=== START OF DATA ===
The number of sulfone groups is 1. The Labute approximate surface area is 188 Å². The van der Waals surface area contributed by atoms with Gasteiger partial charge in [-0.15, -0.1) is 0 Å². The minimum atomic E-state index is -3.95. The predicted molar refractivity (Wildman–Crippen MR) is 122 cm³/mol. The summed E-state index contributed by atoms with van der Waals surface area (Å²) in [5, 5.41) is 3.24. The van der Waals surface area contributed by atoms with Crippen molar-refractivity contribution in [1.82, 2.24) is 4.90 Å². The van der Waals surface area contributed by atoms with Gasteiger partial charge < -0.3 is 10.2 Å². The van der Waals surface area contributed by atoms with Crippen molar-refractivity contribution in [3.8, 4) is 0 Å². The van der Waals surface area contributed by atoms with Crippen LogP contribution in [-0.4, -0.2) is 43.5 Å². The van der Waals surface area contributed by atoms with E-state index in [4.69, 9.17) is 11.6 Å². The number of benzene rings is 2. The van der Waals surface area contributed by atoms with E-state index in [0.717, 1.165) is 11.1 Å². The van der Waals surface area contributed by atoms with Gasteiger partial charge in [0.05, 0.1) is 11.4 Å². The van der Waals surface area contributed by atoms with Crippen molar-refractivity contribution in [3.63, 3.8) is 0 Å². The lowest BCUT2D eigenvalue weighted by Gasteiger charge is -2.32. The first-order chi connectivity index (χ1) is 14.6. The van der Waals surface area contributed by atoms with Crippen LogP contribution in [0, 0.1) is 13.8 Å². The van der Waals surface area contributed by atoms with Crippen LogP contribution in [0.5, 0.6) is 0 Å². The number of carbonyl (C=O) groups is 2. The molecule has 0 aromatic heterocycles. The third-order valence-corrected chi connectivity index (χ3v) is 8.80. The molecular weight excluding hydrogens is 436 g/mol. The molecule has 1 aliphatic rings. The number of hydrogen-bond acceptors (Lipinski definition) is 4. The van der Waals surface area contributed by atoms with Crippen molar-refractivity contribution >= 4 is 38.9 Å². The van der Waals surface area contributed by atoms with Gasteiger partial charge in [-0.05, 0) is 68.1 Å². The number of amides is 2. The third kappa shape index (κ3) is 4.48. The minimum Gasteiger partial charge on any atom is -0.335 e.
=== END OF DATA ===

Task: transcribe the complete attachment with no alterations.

The number of sulfone groups is 1. The Labute approximate surface area is 188 Å². The van der Waals surface area contributed by atoms with Gasteiger partial charge in [-0.15, -0.1) is 0 Å². The minimum atomic E-state index is -3.95. The predicted molar refractivity (Wildman–Crippen MR) is 122 cm³/mol. The summed E-state index contributed by atoms with van der Waals surface area (Å²) in [5, 5.41) is 3.24. The van der Waals surface area contributed by atoms with Crippen molar-refractivity contribution in [1.82, 2.24) is 4.90 Å². The van der Waals surface area contributed by atoms with Gasteiger partial charge < -0.3 is 10.2 Å². The van der Waals surface area contributed by atoms with Crippen molar-refractivity contribution in [3.8, 4) is 0 Å². The van der Waals surface area contributed by atoms with Crippen LogP contribution in [-0.4, -0.2) is 43.5 Å². The van der Waals surface area contributed by atoms with E-state index in [4.69, 9.17) is 11.6 Å². The number of benzene rings is 2. The van der Waals surface area contributed by atoms with E-state index in [0.717, 1.165) is 11.1 Å². The van der Waals surface area contributed by atoms with Gasteiger partial charge in [0.05, 0.1) is 11.4 Å². The van der Waals surface area contributed by atoms with Crippen molar-refractivity contribution in [3.63, 3.8) is 0 Å². The lowest BCUT2D eigenvalue weighted by Gasteiger charge is -2.32. The first-order chi connectivity index (χ1) is 14.6. The van der Waals surface area contributed by atoms with Crippen LogP contribution in [0, 0.1) is 13.8 Å². The van der Waals surface area contributed by atoms with Crippen LogP contribution in [0.5, 0.6) is 0 Å². The number of carbonyl (C=O) groups is 2. The molecule has 0 aromatic heterocycles. The third-order valence-corrected chi connectivity index (χ3v) is 8.80. The molecular weight excluding hydrogens is 436 g/mol. The molecule has 1 aliphatic rings. The number of hydrogen-bond acceptors (Lipinski definition) is 4. The van der Waals surface area contributed by atoms with Crippen molar-refractivity contribution >= 4 is 38.9 Å². The van der Waals surface area contributed by atoms with Gasteiger partial charge in [-0.05, 0) is 68.1 Å². The number of amides is 2. The third kappa shape index (κ3) is 4.48. The minimum Gasteiger partial charge on any atom is -0.335 e.